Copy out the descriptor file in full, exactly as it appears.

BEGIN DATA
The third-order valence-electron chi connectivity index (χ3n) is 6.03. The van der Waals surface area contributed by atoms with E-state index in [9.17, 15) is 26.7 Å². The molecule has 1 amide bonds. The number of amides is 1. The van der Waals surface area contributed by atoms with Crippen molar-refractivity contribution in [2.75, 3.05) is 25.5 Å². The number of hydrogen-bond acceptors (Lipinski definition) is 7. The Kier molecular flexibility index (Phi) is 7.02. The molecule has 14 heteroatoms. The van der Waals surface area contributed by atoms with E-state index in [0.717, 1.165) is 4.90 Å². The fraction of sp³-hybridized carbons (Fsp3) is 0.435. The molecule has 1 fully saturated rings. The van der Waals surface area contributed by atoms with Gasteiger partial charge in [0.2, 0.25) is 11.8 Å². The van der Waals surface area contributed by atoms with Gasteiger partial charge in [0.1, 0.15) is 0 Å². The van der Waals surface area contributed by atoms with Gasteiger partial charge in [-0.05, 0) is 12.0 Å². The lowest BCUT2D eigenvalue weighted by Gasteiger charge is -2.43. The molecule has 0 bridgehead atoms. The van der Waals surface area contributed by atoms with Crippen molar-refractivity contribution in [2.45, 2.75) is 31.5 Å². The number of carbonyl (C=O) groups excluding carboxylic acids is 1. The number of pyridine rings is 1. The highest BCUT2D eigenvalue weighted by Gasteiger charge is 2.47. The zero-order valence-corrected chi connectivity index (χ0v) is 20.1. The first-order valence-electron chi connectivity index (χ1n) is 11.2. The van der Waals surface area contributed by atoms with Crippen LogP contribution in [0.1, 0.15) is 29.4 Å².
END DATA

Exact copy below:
The third-order valence-electron chi connectivity index (χ3n) is 6.03. The van der Waals surface area contributed by atoms with E-state index in [9.17, 15) is 26.7 Å². The molecule has 1 amide bonds. The number of amides is 1. The van der Waals surface area contributed by atoms with Crippen molar-refractivity contribution in [2.75, 3.05) is 25.5 Å². The number of hydrogen-bond acceptors (Lipinski definition) is 7. The Kier molecular flexibility index (Phi) is 7.02. The molecule has 14 heteroatoms. The van der Waals surface area contributed by atoms with E-state index in [0.717, 1.165) is 4.90 Å². The fraction of sp³-hybridized carbons (Fsp3) is 0.435. The molecule has 1 fully saturated rings. The van der Waals surface area contributed by atoms with Gasteiger partial charge in [0.2, 0.25) is 11.8 Å². The van der Waals surface area contributed by atoms with Gasteiger partial charge in [0.1, 0.15) is 0 Å². The van der Waals surface area contributed by atoms with Gasteiger partial charge in [-0.05, 0) is 12.0 Å². The lowest BCUT2D eigenvalue weighted by Gasteiger charge is -2.43. The molecule has 0 bridgehead atoms. The van der Waals surface area contributed by atoms with Crippen molar-refractivity contribution in [2.45, 2.75) is 31.5 Å². The number of carbonyl (C=O) groups excluding carboxylic acids is 1. The number of pyridine rings is 1. The highest BCUT2D eigenvalue weighted by Gasteiger charge is 2.47. The zero-order valence-corrected chi connectivity index (χ0v) is 20.1. The first-order valence-electron chi connectivity index (χ1n) is 11.2. The van der Waals surface area contributed by atoms with Crippen LogP contribution in [0.1, 0.15) is 29.4 Å².